The Himalayan Quail, Ophrysia superciliosa, is a medium-sized quail belonging to the pheasant family. It was last reported in 1876 and is feared extinct.
This species is known with certainty from only 2 locations (and 12 specimens) in the western Himalayas in Uttarakhand, north-west India. The last verifiable record was in 1876, despite a number of searches, but its continued survival cannot be ruled out as it may be difficult to detect.
The red bill and legs of this small dark quail and white spots before and after the eye make it distinctive. The male is dark grey with bleak streaks and a white forehead and supercilium. The female is brownish with dark streaks and greyish brow. Like the male it has a white spot in front of the eye and a larger one behind the eye. It is believed to fly only when flushed at close quarters and was found in coveys of five or six. The habitat was steep hillsides covered by long grass.
This quail has long tail coverts and the tail is longer than for most quails.
The species was described in 1846 by J. E. Gray from living specimens in the collection of the Earl of Derby at Knowsley Hall, and he gave the locality as "India" with a query. It was not until 1865 that it was first found in the wild by Kenneth Mackinnon who shot a pair in November, in a hollow between Budraj and Benog, behind Mussoorie, at about 6,000 feet (1,800 m) elevation. Two years later, again in November, five specimens were obtained by a group near Jerepani. In December 1876, Major G. Carwithen obtained a specimen from the eastern slopes of Sher-ka-danda, close to Naini Tal, at an elevation of 7,000 feet (2,100 m). Frank Finn suggested that it was a migratory bird, arriving in winter, although expressing doubts on account of the short wings. The birds near Mussoorie as observed by Hutton and others occurred in small coveys of six to ten, that kept to high grass and scrub, fed on seeds of grass, were difficult to flush, and had a shrill whistling note when flushed. They appeared to arrive about November, but in one case stayed as late as June, after which they disappeared.
Specimens and records
Specimens are known from
- Uttar Pradesh Mussoorie (1936, 2 specimens, type locality)
- 5 km to the north-west of Mussorie, between Badraj and Benog, 1,850 m. (November 1865, 1 specimen, 1 lost)
- Jhuripani, 5 km to the south of Mussorie, c.1,650 m (November - June 1867/68 or 1896/70, 4 specimens total)
- Eastern slopes of Sherkadanda near Nainital, 2,100 m (December 1876, 1 specimen)
By 1904 it was already considered as a rarity. One extant pre-1950 specimen and several lost ones of an unknown date are from undetermined locations.
Unconfirmed records are from
- Dailekh district of Nepal (circumstantial, 1952, see below)
- East Kumaon near Lohagat village (circumstantial, 1952)
- Jhuripani (seen, 1970)
- Near Suwakholi in the Mussoorie hills (seen, late 1970s, 1984)
- Northeastern India? (seen, 1993)
- Nainital, Kumaon Hills (seen, 2003)
Sidney Dillon Ripley (1952) records a local bird name sano kalo titra ("small black/dusky partridge") from the Dailekh district of Nepal. The only bird from the general area that seems to fit such a description would be a male Himalayan Quail.
All records of the Himalayan Quail are in the altitude range of 1,650 to 2,400 m. They were seen in patches of tall grass ("high jungle grass", "tall seed-grass", see terai) and brushwood on steep hillsides, particularly on the crests of south- or east-facing slopes. It probably bred around September. The June specimen is a yearling male in moult.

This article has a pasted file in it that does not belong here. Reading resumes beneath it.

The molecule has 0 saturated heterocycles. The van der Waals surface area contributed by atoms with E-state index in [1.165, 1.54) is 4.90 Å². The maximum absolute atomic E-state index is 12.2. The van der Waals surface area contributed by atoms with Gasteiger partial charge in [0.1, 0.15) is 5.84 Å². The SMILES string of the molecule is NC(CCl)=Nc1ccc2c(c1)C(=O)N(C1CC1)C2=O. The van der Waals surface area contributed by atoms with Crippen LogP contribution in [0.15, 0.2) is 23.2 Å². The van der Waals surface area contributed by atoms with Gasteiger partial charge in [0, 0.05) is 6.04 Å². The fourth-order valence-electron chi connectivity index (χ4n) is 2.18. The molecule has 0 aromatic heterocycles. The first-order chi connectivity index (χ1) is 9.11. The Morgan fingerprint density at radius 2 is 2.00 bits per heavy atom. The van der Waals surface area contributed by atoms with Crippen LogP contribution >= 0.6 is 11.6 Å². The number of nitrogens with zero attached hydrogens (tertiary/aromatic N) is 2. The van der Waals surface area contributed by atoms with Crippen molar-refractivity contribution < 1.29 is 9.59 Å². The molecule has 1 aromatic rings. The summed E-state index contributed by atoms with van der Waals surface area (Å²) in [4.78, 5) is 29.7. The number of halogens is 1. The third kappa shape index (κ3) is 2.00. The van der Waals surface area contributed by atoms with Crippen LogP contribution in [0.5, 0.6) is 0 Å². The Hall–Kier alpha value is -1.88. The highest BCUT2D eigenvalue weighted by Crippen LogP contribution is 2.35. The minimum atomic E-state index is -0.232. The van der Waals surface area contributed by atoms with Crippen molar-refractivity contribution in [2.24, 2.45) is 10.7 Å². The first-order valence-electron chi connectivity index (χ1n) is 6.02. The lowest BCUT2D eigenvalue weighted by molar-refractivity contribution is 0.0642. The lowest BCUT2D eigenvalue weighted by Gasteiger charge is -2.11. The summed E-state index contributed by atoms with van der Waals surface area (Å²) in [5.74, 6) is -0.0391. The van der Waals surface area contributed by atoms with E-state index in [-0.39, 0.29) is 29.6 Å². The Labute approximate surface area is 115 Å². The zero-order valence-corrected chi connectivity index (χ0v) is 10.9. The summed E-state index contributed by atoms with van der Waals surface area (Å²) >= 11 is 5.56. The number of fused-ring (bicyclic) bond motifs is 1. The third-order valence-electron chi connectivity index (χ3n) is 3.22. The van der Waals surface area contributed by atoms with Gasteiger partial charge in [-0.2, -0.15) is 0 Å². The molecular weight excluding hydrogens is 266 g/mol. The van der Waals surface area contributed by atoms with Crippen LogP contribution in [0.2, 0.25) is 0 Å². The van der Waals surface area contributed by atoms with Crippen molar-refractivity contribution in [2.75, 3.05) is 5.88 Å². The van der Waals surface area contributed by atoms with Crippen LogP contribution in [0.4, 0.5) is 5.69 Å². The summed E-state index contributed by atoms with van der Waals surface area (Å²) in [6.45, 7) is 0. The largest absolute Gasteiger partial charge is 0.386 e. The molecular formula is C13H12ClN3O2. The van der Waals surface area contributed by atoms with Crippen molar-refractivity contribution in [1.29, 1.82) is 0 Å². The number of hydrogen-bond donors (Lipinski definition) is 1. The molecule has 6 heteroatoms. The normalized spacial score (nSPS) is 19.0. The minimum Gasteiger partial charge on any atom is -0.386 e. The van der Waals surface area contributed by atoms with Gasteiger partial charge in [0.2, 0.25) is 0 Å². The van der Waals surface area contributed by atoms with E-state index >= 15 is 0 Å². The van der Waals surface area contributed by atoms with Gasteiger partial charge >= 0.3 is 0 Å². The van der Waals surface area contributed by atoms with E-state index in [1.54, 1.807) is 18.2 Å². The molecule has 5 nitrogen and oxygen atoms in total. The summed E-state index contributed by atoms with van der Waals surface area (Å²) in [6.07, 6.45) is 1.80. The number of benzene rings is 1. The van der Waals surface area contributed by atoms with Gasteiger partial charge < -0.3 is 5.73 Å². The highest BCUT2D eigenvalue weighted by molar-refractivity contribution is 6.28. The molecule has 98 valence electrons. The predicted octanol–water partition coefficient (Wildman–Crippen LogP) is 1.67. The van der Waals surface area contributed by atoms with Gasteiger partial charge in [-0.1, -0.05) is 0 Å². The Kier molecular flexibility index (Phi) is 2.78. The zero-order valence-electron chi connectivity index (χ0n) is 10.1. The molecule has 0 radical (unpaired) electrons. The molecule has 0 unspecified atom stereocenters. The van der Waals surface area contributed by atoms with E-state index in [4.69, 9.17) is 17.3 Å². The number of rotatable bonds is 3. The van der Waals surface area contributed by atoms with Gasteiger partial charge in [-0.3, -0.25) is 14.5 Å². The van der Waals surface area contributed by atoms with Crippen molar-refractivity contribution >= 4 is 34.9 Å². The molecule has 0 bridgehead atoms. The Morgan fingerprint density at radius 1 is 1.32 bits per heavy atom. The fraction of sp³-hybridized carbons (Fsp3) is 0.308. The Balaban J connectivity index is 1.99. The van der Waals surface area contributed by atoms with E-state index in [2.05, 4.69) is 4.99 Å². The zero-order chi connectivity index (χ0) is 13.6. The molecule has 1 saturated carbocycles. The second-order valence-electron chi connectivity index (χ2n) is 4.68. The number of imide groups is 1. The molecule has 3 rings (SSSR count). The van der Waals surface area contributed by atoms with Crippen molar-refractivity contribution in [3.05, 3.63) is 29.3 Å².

A. O. Hume (Stray Feathers 9 [1880 or 1881]: 467-471) suggested that it was similar in habit to the Manipur Bush-quails Perdicula manipurensis in that it was seen very rarely, except at dawn or dusk, keeping to tall grassland, relying on its legs rather than its wings for escape and only flying when closely approached. The fluffy, soft plumage suggests it was adaptated for low temperatures; it has been suggested that the birds migrated north and uphill in the summer months to the higher mountains, but the shape and size of its wings do not suggest a bird capable of flying long distances.
Recent Indian records seem unlikely given that the area is well populated, the habitat extensively altered by human activity, and recent surveys have not located birds. Tourism is a key economic factor of the region, so it seems unlikely that these birds could escape the eyes of observers. However there is no evidence and the habitat available here is no longer suitable due to the population pressure. The early 1990s "sightings" seem to have been based on a misidentification; the habitat type in the area in question is different (conifer forest) anyway.
Judging from the species' known distribution and habitat requirements, it is entirely possible that it was present in Nepal too or even still is. As most of the local population is vegetarian for religious reasons and habitat destruction has not been as pronounced as in neighboring India, Western Nepal is the most likely place for a remnant population of the Himalayan Quail to exist today. However, due to Ripley's reference only coming to attention a few years ago and the district being a common scene of clashes between the CPN(M) - which has a long-standing presence in the area - and government forces (see Nepal Civil War) and thus not safe for foreigners, there has been no attempt to follow up on this record. With the CPN(M), despite its Maoist ideology, being rather tolerant of local beliefs and customs and habitat destruction being comparatively slight (the only threat would be unsustainable collecting of firewood and some hunting activity by guerilla and Army forces), a remaining population of this species - if it indeed still exists there - is probably not under immediate threat of extinction.